Condo owners looking for fraud

Three arrests spur Broward residents to check association financial records

Article Courtesy of The Sun Sentinel

By Joe Kollin

Published May 26, 2007


News of the arrests of three people so far in connection with an alleged Hallandale Beach condo kickback scheme is triggering suspicions among some South Florida owners about the honesty of their condo boards.

Residents who think their boards are doing something illegal have been seeking copies of the condo crimes screening checklist created to help owners prepare to make police reports.

"I think we're just scratching the surface," said Grayson Walker III, a condo activist on the Galt Ocean Mile in Fort Lauderdale. "I've had several hundred e-mails and phone calls with horror stories, with some reports worse than Hallandale Beach, others not as bad."

Margaret Gatto, a former board member of the 324-townhouse Courtyard at the Grove homeowner association in Weston, thinks the problem is overblown.

"Are there problems? Yes. But I really believe they're not the norm," she said. "Most boards are honest and hard-working, yet they are put through hell by owners. Very few are stealing."

On Friday, Joseph D. Greenberg, 83, a former president of the Condominium Association of Parker Plaza Estates in Hallandale Beach, surrendered to face charges of organized fraud and structuring transactions to evade reporting. He was held in the Broward County Jail on $32,500 bond.

Earlier this week, Ira Silver, 62, a Fort Lauderdale plumbing contractor, and Robert M. Hittner, 58, of Cooper City, a former manager of the 520-unit oceanfront high-rise, were charged with organized fraud. Each is free on $25,000 bond.

A warrant remains outstanding for a fourth suspect, who has not been identified.

The case began when some Parker Plaza owners started checking the books after a previous board wanted to assess them $14.3 million to replace windows with impact glass.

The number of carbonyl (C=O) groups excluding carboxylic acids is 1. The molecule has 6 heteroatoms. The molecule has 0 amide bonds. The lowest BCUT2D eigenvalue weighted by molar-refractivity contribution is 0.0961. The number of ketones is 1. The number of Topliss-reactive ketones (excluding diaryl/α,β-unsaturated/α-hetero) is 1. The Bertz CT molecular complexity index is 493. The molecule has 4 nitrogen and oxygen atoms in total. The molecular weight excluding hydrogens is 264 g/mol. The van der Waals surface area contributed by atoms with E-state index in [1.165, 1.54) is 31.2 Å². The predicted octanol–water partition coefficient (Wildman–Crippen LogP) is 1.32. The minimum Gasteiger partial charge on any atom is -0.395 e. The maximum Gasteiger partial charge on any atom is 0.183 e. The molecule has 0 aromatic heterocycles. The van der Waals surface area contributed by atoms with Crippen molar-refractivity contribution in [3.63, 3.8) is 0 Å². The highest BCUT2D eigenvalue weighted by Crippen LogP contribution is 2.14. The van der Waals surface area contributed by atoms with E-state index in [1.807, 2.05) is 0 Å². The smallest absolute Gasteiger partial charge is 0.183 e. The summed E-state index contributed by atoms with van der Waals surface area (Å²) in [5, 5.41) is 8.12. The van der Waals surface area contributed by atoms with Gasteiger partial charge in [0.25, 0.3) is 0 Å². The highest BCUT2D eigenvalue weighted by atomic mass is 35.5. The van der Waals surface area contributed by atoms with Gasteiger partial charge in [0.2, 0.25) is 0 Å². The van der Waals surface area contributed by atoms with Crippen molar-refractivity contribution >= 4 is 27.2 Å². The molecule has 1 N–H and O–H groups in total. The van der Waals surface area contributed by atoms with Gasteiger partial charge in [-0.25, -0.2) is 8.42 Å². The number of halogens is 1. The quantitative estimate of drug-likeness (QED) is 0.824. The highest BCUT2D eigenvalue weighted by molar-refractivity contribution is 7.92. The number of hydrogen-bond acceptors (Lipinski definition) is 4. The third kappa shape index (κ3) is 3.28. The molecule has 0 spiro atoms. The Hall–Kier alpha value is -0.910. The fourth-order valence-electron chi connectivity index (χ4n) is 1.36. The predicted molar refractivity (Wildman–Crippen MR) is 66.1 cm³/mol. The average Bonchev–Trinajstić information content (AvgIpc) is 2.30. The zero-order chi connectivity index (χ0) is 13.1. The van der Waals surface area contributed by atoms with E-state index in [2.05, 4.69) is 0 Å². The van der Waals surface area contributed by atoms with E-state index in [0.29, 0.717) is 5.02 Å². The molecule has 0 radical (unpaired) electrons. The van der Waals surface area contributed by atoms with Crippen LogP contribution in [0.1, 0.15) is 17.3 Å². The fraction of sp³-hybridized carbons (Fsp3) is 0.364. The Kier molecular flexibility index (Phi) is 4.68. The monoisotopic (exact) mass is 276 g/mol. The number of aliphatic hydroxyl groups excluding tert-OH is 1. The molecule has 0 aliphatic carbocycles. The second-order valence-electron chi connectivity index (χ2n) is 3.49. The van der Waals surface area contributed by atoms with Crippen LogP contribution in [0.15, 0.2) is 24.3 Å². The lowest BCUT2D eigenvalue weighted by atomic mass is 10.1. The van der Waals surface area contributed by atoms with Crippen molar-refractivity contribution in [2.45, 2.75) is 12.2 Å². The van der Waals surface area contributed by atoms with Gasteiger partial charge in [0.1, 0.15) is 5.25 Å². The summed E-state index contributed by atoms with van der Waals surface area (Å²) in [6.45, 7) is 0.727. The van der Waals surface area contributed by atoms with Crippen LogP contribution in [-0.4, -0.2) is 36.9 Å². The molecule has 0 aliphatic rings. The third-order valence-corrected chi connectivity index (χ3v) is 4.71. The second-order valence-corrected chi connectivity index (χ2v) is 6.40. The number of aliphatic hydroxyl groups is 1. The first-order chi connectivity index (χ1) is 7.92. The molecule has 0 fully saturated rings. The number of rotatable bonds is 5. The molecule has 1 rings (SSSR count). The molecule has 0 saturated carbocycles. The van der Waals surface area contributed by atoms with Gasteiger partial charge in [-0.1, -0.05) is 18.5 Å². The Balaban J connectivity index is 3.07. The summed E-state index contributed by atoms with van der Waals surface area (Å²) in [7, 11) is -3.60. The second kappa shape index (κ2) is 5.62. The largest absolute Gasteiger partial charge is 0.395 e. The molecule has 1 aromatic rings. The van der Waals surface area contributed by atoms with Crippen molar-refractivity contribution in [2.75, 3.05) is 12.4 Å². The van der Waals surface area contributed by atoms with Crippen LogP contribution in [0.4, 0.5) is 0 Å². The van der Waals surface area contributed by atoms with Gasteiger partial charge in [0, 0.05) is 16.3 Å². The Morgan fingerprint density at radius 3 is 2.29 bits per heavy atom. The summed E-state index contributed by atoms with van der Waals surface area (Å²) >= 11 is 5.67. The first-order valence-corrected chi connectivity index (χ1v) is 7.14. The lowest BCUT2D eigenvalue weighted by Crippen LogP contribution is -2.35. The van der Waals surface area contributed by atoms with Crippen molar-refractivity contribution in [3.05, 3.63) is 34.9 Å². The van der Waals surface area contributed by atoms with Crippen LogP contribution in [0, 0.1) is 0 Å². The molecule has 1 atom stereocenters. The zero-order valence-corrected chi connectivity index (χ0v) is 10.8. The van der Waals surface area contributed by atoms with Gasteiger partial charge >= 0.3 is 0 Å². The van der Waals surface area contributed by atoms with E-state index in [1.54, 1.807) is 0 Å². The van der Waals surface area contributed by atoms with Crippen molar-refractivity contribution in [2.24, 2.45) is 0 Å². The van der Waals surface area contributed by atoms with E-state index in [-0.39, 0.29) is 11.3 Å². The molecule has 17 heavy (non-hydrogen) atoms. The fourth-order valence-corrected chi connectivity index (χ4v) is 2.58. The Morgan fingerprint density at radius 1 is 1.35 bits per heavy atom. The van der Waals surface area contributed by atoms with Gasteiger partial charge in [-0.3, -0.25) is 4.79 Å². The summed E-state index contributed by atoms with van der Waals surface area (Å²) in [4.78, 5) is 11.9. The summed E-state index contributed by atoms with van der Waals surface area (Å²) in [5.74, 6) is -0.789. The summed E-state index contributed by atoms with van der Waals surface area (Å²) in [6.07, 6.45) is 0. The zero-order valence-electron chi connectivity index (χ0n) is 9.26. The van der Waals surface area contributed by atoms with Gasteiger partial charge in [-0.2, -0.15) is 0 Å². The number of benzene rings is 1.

A two-year investigation uncovered an alleged scheme involving association representatives requiring contractors to kick back a portion of what the condo paid them for various services, police said. The cost to apartment owners could reach $4 million, board president Donald Pinkus said.

By state law, almost all contracts, financial statements and other documents generated by a condo or homeowner association are open for inspection by owners.

Your options if a board refuses your request to see records depends on whether you are in a condo or homeowner association.

The state Division of Florida Land Sales, Condominiums & Mobile Homes enforces condo law. It generally sends a warning letter to the board. If the response isn't satisfactory, the agency can, and frequently does, impose a fine. The board pays the fine with association funds.

If you are in a homeowner association, options include recalling the board, electing a new board that is more cooperative, or hiring an attorney.

The state's financial reporting law requires condo associations, within 90 days of the end of their fiscal year or annually on a date set in their bylaws, to complete a financial report for the preceding year and furnish it to each owner within 120 days. Associations having annual revenue of $400,000 or more are required to get audited financial statements. Financial reporting requirements for homeowner associations are similar.

Opt-out provisions were added to the laws within the past three years to enable associations to avoid preparing formal audits for owners. By majority vote, owners can do away with audits and substitute simple reports of cash receipts and expenditures.